Delays in Marijuana Expungements

The Illinois State Police are supposed to expunge all eligible cases since 2013 by January 2021 and all oldest cases by 2025. Records connected with other felony charges will not be expunged, and police departments are pushing for assurance from the Illinois government that felony records will not be mistakenly destroyed in this process, which then could slow this process.

To make matters more complicated, not all Illinois counties are approaching expungements with the same resources or enthusiasm. Kim Foxx, Cook County State’s Attorney, has partnered with the nonprofit Code for America to develop software that will help sift through criminal records to find any that are eligible for expungement. Governor J.B. Pritzker has expressed his drive to wipe minor marijuana charges from records to give people with past convictions more job opportunities and better chances of buying a home.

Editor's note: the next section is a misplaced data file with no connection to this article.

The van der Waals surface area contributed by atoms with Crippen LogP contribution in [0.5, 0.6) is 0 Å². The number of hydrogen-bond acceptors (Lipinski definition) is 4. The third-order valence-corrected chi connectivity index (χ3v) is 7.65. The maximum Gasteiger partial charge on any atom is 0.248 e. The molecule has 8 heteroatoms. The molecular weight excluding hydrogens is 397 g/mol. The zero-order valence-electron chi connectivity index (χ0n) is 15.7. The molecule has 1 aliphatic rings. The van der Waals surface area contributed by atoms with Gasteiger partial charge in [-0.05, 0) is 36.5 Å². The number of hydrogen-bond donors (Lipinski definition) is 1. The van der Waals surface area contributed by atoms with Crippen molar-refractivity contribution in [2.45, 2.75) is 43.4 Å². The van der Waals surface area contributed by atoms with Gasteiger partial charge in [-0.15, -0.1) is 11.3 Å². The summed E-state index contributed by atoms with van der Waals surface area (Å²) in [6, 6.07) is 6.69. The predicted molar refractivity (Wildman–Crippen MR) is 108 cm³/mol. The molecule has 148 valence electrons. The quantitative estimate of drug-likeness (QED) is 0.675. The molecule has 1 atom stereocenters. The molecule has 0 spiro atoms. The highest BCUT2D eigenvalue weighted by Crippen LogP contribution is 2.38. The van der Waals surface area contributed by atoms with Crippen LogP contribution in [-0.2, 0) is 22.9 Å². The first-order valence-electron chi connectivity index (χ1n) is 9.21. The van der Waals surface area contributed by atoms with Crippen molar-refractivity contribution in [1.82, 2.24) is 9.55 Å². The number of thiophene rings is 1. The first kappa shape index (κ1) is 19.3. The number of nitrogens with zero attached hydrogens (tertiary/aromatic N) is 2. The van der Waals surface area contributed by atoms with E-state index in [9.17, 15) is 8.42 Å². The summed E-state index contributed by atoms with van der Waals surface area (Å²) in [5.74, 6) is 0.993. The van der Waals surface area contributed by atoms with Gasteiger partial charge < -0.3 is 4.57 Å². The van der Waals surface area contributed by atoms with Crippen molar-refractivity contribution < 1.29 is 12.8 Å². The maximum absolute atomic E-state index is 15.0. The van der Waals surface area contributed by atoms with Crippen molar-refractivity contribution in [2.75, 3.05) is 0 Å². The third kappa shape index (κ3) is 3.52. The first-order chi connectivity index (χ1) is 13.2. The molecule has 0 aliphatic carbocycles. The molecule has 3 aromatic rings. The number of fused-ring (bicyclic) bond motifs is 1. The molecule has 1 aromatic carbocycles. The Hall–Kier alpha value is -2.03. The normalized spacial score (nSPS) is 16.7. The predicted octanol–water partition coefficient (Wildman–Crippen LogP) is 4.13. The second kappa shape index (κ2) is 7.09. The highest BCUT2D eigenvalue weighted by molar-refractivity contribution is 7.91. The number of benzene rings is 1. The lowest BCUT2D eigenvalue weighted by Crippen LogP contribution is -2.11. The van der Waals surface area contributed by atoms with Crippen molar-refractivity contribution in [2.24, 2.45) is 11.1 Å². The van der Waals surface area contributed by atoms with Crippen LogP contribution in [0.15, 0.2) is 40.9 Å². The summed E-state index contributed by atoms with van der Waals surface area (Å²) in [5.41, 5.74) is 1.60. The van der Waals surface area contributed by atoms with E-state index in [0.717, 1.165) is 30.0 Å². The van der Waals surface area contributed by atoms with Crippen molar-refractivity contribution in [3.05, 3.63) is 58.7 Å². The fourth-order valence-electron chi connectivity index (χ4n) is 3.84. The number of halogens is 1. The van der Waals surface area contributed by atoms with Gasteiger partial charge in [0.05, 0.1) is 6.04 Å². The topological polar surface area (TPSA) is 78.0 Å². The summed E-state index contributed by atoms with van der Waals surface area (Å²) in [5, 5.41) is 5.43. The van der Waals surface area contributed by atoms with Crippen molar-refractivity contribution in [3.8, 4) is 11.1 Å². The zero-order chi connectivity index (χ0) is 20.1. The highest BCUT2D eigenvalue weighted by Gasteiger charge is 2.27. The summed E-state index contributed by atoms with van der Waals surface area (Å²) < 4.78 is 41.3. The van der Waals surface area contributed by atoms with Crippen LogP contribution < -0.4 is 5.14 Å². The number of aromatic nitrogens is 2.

Contact an Elgin, IL Criminal Defense Attorney

Although thousands of marijuana charges in Illinois are set to be expunged, many people might not see the results they hope for until 2025 or later. To develop a better understanding of how your criminal record affects your opportunities and how to ensure that any minor marijuana charges are expunged from your record, reach out to The Law Office of Brian J. Mirandola. Schedule a free consultation with an Elgin, IL criminal defense attorney by calling 847-488-0889.